Renowned duo closes Snape Proms

Thomas Allen & Jonathan Papp, Snape Maltings, August 30th A glance at the programme for this song recital provoked thoughts of a visit to some European capitals followed by a few days exploring quiet corners of England, with a quick there-and-back trip to America in the middle.

Thomas Allen & Jonathan Papp, Snape Maltings, August 30th

A glance at the programme for this song recital provoked thoughts of a visit to some European capitals followed by a few days exploring quiet corners of England, with a quick there-and-back trip to America in the middle. The reality proved much less exhausting and environmentally damaging, and immensely satisfying.

Beethoven's songs tend to be overshadowed by his achievements elsewhere but they are of no less quality and the exuberant trills of the piano representing the skylark in Mailied were a sheer joy.

Amongst the Schubert songs Jonathan Papp made the most of the fine modulations in Fruhlingsglaube but Thomas Allen's voice did not seem at its best here, losing power and focus at times. The Schumann songs showed the composer's mastery of the medium and the extrovert Hochlanders Abschied was performed with real �lan.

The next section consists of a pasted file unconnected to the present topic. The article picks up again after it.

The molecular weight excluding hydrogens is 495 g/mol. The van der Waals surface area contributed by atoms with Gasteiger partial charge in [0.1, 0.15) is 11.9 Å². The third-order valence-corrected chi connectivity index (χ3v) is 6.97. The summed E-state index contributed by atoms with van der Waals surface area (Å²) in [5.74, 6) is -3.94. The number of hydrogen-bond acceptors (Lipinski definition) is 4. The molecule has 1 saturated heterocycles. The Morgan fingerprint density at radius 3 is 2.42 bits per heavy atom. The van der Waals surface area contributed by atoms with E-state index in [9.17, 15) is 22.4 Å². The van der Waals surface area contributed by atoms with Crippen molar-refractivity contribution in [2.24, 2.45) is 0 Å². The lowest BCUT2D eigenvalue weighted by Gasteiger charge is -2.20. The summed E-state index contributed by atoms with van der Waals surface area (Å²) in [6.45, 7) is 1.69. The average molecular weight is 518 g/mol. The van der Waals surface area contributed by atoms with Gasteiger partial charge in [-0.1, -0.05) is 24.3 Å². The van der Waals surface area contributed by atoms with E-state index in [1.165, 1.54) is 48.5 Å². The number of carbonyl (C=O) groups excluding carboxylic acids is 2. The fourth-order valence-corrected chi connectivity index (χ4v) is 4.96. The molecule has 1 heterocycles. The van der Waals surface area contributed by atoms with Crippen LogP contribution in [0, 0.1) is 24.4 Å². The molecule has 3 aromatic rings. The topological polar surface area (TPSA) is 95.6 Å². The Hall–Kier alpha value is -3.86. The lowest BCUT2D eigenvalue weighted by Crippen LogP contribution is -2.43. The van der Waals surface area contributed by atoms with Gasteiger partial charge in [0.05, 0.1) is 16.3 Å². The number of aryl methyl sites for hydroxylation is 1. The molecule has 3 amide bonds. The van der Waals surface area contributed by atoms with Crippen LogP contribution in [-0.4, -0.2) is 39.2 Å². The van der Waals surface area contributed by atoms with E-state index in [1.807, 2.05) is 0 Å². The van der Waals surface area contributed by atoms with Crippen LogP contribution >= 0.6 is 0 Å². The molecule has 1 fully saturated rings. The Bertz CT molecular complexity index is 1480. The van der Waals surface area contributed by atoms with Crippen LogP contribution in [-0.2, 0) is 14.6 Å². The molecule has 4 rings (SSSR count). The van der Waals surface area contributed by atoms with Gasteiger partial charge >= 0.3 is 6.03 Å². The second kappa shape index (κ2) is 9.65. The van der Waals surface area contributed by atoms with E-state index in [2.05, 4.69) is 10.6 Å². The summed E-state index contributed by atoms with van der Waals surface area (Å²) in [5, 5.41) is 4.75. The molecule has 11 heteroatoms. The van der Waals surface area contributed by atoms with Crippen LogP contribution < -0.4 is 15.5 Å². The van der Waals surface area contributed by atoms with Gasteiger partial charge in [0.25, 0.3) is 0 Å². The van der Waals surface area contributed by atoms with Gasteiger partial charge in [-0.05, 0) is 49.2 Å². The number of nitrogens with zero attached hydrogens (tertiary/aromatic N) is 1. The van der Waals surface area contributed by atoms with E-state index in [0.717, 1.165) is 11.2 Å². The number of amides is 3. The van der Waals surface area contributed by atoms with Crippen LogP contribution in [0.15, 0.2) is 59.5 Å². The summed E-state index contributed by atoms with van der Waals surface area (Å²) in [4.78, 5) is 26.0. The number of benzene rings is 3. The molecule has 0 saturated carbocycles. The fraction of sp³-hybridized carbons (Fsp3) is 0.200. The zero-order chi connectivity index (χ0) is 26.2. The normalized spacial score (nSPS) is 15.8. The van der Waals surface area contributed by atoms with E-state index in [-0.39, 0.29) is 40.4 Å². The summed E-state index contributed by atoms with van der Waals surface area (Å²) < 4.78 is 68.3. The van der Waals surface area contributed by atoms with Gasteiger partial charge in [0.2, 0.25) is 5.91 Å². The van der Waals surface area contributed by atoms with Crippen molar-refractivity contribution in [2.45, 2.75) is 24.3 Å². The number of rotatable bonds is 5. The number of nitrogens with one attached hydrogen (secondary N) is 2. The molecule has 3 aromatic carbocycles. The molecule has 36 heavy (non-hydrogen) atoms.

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Hearing Wolf is one of life's great pleasures - one knows how good he is but he always manages to sound even better. The gloriously happy Fussreise came across wonderfully, both performers capturing the unbeatable joy of the country on a perfect morning. Equally successful, though on a different level, was the rumbustious and amusing Abschied in which a music critic is served summary justice.

The wide range of English composers provided some fine settings, notably Peter Warlock's My Own Country in which Allen got right to the heart of song, showing what a fine musical communicator he is. All songs had their attractions but John Ireland's If there were dreams to sell and Thomas Dunhill's The cloths of heaven made particular impressions. Charles Ives, a real one-off, can never be dismissed and his Tom sails away from Three Songs of War has a highly personal history (his brother was a serving soldier). The appearance, at the end, of the war tune Over There produces a strangely moving, yet unsettling effect.

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After the brilliant orchestral playing of the previous evening here was a complete contrast but equally successful, the power of song amply demonstrated by two of the most distinguished exponents in their fields.

Gareth Jones

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